This story appears through a media partnership with Maine Public.

Democratic Gov. Janet Mills says roughly 3,000 people could be evicted when a federal emergency housing assistance program goes away at the end of the year.

Some 34,000 Maine households used the housing assistance program, which was created during the pandemic to help people stay housed amid soaring rents and housing costs.

Earlier this month, Mills proposed an emergency bill that included $22 million to provide temporary assistance to those households still relying on the federal program, but the bill stalled when Republicans in the Maine Senate blocked it.

The governor remains hopeful that the Legislature will ultimately approve her heating and housing proposal because she can’t take unilateral action to prevent the looming evictions.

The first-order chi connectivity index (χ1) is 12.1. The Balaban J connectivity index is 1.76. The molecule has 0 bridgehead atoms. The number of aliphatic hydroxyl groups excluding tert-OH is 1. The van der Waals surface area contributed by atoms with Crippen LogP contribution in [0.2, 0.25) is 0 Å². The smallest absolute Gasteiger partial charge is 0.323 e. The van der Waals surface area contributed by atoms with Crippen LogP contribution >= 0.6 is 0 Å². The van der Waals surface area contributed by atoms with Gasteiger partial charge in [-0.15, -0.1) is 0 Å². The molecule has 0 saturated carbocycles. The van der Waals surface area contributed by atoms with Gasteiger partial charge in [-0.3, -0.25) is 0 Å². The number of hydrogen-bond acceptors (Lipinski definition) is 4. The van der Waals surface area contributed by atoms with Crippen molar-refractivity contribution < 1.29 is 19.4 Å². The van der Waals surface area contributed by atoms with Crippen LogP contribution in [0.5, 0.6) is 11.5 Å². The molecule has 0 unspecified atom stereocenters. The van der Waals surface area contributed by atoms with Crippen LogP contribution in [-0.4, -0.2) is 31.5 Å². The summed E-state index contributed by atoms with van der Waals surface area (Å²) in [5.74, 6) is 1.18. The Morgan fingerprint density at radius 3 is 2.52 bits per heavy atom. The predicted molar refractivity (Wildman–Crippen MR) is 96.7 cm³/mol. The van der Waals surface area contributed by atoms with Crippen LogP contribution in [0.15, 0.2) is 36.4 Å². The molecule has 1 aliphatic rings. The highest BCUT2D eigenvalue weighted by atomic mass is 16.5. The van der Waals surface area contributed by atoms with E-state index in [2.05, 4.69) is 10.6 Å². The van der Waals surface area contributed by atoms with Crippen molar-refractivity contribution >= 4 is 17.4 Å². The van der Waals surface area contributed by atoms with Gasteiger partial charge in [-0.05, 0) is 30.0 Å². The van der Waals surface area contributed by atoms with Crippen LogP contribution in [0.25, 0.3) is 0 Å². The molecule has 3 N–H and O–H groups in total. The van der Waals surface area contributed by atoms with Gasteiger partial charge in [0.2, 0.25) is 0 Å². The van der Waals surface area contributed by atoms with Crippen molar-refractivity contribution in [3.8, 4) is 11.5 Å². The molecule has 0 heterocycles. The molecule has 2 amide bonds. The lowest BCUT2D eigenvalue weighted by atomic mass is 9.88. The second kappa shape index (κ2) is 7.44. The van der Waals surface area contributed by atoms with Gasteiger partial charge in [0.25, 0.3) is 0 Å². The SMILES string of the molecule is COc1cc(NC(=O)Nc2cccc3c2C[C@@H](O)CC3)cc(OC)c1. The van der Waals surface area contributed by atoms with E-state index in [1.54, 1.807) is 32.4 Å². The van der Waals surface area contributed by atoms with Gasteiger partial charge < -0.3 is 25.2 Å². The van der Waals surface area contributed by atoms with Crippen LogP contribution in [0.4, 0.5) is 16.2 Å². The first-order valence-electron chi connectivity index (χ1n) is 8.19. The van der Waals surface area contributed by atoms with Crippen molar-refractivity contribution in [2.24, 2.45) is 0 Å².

“We are hopeful of giving them a lifeline just for the coming couple of months,” she said. “Property owners, landlords, small businesses are on board with this. They need this help, too. People are in difficult financial straits because of high energy costs and increasing costs of living. And we need to just get them over this hump.”

The proposal providing the bridge assistance could still pass as an emergency bill.

Democratic legislative leaders announced Friday that they’ll hold a public hearing on the bill on Wednesday, which is what Senate Republicans had demanded before opposing the measure on the first day of the session.